IDAHO FALLS — An Arizona family is desperate for their loved ones to return home after they abruptly bought thousands of dollars of survival gear, boarded a plane for Idaho and cut off all communication because they believe the Second Coming of Jesus Christ is imminent.
At the center of the situation is 16-year-old Blaze Thibaudeau, who has been reported missing to law enforcement and may be in danger, according to his father, Ben Thibaudeau.
“They see him as a Davidic servant (chosen individual) who plays a significant role in the Savior’s return. They feel they needed to take him to an undisclosed location where he would receive his calling and understand his role in the Second Coming,” Ben tells EastIdahoNews.com. “I fear for his safety, especially if my son is contentious, rebellious or belligerent. I fear that my brother-in-law would restrain him or do something that would incapacitate him.”
Blaze is with his mother, Spring Thibaudeau; his 23-year-old sister, Abi Snarr; and his uncle Brook Hale, who is Spring’s brother. Nobody in the family knows where they are and none of them have been heard from since Monday, although the boy is legally required to be returned to his father.
Fascination with the Second Coming
Ben says his wife, Spring, became interested in end-of-days religious topics in 2015. The couple regularly attended The Church of Jesus Christ of Latter-day Saints, and she gradually became obsessed with authors who wrote about the Second Coming, according to Ben. Spring began participating in energy healing sessions, and Ben became concerned.
“I requested that we go in and talk to our ecclesiastical leader. The bishop essentially told her she needed to stop if she wanted the marriage to survive,” Ben recalls.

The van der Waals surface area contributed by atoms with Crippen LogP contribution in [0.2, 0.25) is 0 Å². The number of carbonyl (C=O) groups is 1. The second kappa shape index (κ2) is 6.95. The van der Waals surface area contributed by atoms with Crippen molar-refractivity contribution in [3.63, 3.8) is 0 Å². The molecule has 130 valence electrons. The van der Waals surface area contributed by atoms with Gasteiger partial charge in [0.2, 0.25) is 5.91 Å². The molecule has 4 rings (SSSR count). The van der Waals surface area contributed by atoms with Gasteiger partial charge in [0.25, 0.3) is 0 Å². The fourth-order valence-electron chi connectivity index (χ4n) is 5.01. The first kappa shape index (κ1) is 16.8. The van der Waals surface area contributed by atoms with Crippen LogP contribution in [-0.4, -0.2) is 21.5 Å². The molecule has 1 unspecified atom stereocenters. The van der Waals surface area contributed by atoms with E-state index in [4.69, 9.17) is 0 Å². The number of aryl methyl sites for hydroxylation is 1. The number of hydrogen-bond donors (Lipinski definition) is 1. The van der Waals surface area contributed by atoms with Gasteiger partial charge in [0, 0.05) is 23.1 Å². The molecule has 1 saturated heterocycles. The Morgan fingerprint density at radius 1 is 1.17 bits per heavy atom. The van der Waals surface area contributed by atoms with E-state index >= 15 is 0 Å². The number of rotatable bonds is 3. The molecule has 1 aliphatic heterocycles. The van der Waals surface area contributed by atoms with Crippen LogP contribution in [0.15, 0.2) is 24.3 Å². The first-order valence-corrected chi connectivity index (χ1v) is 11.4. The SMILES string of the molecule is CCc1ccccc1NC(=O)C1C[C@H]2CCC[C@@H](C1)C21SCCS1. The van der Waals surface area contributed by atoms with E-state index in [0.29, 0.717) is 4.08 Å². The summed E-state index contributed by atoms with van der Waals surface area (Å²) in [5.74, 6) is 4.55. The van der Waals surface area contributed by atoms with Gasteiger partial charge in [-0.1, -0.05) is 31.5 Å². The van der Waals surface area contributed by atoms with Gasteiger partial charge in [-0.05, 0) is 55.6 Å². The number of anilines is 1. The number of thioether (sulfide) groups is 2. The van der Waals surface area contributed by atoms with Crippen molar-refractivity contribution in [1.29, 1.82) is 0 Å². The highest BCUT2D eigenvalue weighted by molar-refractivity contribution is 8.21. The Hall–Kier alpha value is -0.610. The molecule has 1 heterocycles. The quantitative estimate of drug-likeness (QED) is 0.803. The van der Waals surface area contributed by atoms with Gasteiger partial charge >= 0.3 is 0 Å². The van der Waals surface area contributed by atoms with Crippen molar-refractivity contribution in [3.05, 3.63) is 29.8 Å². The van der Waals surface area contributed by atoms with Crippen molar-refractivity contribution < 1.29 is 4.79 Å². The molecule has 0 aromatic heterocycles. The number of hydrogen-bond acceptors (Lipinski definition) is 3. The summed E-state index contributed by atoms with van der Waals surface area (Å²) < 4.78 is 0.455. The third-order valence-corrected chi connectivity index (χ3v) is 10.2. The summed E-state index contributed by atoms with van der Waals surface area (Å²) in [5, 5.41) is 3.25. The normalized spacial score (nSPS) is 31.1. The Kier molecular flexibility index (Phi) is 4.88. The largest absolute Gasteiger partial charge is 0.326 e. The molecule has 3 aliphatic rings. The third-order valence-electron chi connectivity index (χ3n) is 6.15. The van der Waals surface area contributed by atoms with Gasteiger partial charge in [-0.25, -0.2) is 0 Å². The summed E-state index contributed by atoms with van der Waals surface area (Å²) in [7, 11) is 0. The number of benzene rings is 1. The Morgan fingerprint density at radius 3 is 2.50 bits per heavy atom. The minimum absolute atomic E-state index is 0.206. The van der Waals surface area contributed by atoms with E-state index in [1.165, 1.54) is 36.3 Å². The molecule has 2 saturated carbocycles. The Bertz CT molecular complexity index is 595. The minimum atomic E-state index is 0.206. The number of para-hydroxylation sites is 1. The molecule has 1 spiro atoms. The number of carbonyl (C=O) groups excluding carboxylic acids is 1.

The church’s General Handbook discourages members from participating in “miraculous or supernatural healings from an individual or group that claims to have special methods for accessing healing power outside of prayer and properly performed priesthood blessings. These practices are often referred to as ‘energy healing.'”
Spring took a step back, but not for long. She started to claim she was having dreams, and around two and a half years ago, “she brought my daughter (Abi) into it,” Ben says. Abi also claimed she was having dreams and she and her mom felt an urgency to stock up on emergency supplies, he said.
Brook, Spring’s brother who lived in Provo, Utah, was also fascinated with doomsday teachings. He, Spring and Abi spent hours on the phone every day.
“She started spending a significant amount of money on food prep. She was buying a lot of winter gear, even though we live in Arizona. She was buying tents. She was convinced that the saints would have to gather in the last days up in the mountains, and she was preparing for that,” Ben says.
Although Abi was interested in the Second Coming, Ben says none of his and Spring’s other four kids were – especially Blaze.
“He is in no way a supporter of anything she’s ever believed. He is your typical teenager, and all he wants to do is hang out with friends and be on his phone,” Ben says. “He’s on the football team and has worked so hard to be on that football team. They still have games left this season. There’s no way that he would he would have gone along with it.”
In April, Spring asked Ben if they could live apart. He moved out but the family still had dinner and went to church together. He says his relationship with Spring was cordial and he moved back in with his wife at the beginning of October.
Braydon Snarr grew up in Ammon and married Abi in June 2021. About six months later, she told Braydon she had a dream about the last days and they ended up buying two years’ worth of food storage.